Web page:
Petkovic attempted to get to her feet but was initially unable to do so, and consequently retired from the match, appearing wobbly when embracing opponent Begu for a brief hug.
Heat stroke is thought to be the cause of the incident, although it has yet to be officially confirmed.
Temperatures were expected to soar to about 36-37 Celsius (96-99 Fahrenheit) on day one, although they fell shortly before the prediction.
An in-form Croat Donna Vekic needed just 75 minutes to dismiss Kristina Mladenovic, 6-2 6-4, and march towards the second round, delivering fury from the first serve and outplaying the French girl on the return as well.
Mladenovic did score two breaks but that was never enough after such a poor performance behind her initial shot, struggling on both the first and second serve and getting broken five times from eight opportunities she gave to the Croat.
The 11th seed Aryna Sabalenka had no troubles against the Russian qualifier Anna Kalinskaya, delivering a 6-1 6-4 win in 66 minutes to kick off her campaign in a perfect manner, never losing her serve and securing three breaks to stay ahead all the time.
A former Australian Open semi-finalist and the 5th seed Sloane Stephens scored her first win in Melbourne since 2014 following a commanding 6-4 6-2 win over the compatriot Taylor Townsend in just 67 minutes.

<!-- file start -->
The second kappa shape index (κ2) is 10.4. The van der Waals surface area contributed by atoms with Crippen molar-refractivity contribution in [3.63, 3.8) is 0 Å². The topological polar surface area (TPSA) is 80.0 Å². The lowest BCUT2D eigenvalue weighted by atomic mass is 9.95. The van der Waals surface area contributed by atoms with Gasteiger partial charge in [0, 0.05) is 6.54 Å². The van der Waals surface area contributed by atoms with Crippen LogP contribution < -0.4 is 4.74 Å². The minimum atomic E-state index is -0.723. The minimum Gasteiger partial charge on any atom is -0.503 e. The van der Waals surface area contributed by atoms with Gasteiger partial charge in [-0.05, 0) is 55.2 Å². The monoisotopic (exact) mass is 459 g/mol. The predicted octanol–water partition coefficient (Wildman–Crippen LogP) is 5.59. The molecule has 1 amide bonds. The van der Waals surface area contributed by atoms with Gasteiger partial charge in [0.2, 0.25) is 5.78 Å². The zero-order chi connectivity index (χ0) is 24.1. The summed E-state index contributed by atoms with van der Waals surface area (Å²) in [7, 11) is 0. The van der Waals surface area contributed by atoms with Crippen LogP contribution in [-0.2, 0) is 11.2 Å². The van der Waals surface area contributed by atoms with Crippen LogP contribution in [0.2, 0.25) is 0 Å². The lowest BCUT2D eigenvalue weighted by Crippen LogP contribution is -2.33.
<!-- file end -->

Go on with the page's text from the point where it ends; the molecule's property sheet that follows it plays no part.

The better-ranked American served at 80% and, despite losing serve twice, she held the advantage after erasing an early deficit in the opening set, hitting more winners and fewer unforced errors to leave the rival far behind.
Townsend made the best possible start after seizing an opening eight points but she couldn’t build more on that, losing serve in game three and also the edge on the return in the rest of the set, allowing Stephens to impose her strokes and wait for another chance on the return patiently.
She wasted three break points at 3-3 but found the way to steal Townsend’s serve two games later before closing the opener with a hold at 15 in game 10.
Stephens was on a roll now, breaking three times in a row in the second set and sealing the deal on the fifth match point while leading 5-2 to secure the place in the second round.
Later the 2017 US Open winner was asked about her coaching situation, having recently split with coach Kamau Murray, and with reports suggesting she has started working with long-time adviser Sylvester Black.
“Coaching situation is the same. Everyone is still around. Like I said, Kamau and I needed a break, we are in a great space,” the American said.
“I surrounded myself with people here that I have known for a long time that I’m comfortable with. I wanted to be happy and hopefully that would allow me to play better.”
When the journalist went for a follow-up question, things started to go astray when asking: “So is Sly Black here with you?”; Stephens responded: “Did you watch the match?
“Sorry, I was watching another one I had to watch. Sorry,” the journalist said.
Stephens testily asked: “Did anyone watch the match?”
After first getting a response of silence but then seeing some nodding heads, Stephens continued: “He’s here, then, because I know somebody knows. Okay. Sly’s here.”
An example of it being a good idea to not ask questions that will make you look stupid.